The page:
HomeOpinion & AnalysisEngage more Zimbos to fight COVID-19

Engage more Zimbos to fight COVID-19

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LIKE the rest of Africa, Zimbabwe is in the throes of the pandemic, and is experiencing a surge in both infections and deaths.

As most African countries, including Zimbabwe, ready themselves to roll out the COVID-19 vaccination and aiming for herd immunity, plans and strategies of individual nations are coming under increasing scrutiny.

The COVID-19 vaccination roll-out will easily be the largest immunisation drive in Africa’s history and will require all hands on deck.

Countries like South Africa have already shared their roll-out strategies and are aiming to reach two-thirds of the population by February end.

Morocco became the first African country to kickstart mass immunisation of its citizens against COVID-19 with the inoculation of King Mohammed VI yesterday.

The South African government, the country will receive one million doses of COVID-19 vaccines this month followed by another 500 000 the following month from the Serum Institute of India, while pursuing direct deals with manufacturers for more supplies.

According to government, vaccines via the Covax facility — a global initiative that brings together governments and manufacturers to ensure COVID-19 vaccines reach those in greatest need — are expected by the beginning of the second quarter of 2021.

Co-ordination of the process rests with the national health department with the support of provincial health departments and the private healthcare sector.

While countries in the other parts of Africa are struggling, those across the Middle East and North Africa are adopting a range of strategies to support vaccine rollout plans.

These include brokering advance purchase agreements (APAs) direct with international pharmaceutical companies.

The countries are also taking advantage of their relations with vaccine suppliers and are actively involved in global vaccination development initiatives.

Of note is the ground work on setting up local vaccine production and distribution hubs.

Countries like Egypt have announced major deals to secure vaccines from the US-German alliance Pfizer-BioNTech, the UK-based alliance Oxford University-AstraZeneca, the Russian Direct Investment Fund (responsible for marketing the Sputnik V vaccine) and the Chinese company Sinopharm.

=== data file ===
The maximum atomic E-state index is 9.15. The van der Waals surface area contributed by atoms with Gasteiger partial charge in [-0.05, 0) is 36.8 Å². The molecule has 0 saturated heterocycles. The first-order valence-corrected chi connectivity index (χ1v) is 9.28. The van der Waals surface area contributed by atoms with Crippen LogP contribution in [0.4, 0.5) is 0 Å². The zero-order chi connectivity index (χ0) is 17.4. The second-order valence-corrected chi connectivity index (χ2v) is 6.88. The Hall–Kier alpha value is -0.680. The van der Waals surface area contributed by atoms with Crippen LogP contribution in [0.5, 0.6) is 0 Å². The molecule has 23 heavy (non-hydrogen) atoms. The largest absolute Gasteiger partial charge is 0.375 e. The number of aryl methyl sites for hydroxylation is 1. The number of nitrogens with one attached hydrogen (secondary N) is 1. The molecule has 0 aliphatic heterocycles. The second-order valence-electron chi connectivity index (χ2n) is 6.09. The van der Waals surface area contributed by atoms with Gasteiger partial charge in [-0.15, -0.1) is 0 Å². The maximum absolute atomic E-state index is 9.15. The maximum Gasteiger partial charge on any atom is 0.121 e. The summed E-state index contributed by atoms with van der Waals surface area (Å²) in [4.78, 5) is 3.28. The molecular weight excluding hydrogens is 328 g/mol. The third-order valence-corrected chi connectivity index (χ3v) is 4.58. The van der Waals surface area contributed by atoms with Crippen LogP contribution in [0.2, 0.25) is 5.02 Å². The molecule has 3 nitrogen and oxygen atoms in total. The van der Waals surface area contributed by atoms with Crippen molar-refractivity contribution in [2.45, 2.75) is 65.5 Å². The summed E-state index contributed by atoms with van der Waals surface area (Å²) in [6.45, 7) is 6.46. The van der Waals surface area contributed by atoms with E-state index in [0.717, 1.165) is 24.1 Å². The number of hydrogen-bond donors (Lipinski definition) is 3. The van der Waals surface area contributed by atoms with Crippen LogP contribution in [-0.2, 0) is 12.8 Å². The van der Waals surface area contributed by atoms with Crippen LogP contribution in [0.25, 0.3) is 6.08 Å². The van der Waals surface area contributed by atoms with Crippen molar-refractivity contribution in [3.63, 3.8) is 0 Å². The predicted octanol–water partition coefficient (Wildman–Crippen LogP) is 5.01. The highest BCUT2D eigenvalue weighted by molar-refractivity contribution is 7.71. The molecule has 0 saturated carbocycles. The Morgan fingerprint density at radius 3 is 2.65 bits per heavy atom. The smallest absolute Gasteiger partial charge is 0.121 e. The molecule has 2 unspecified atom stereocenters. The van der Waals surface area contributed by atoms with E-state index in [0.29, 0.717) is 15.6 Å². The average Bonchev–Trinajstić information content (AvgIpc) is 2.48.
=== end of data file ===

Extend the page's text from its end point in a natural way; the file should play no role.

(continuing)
Turkey too has announced large APAs with Pfizer-BioNTech and the Chinese company Sinovac. Israel, Qatar and Kuwait have declared APAs for a much smaller number of doses from Pfizer-BioNTech and two United States-based companies.

For Zimbabwe, the challenge is for information to be less opaque. It is clear that so far government does not have a strategy or is struggling to come up with a coherent plan. There appears to be desperation to come up with one. That is why any talk about a vaccine is couched in the words “soon”.

The anti-parasitic drug, Ivermectin, appears to have been a God-sent solution to this government inertia which has ordered mass importation of the veterinary remedy. But it is not enough and the state needs to do more.

There are enough Zimbabweans with goodwill to fight for their country, if only the government will engage with them.

Econet founder and chairman Strive Masiyiwa is the leading African Union special envoy on the COVID-19 crisis and yesterday announced that Africa will get more than one billion doses of vaccines by December 2021.

He said international donors had already pledged 700 million free doses this year, under the Covax global initiative, enough to vaccinate at least  324 million out of 1,2 billion people of the African population.

Masiyiwa and other well-meaning Zimbabweans should also be leading Team Zimbabwe’s fight against this common enemy, rather than have our leadership look so clueless.

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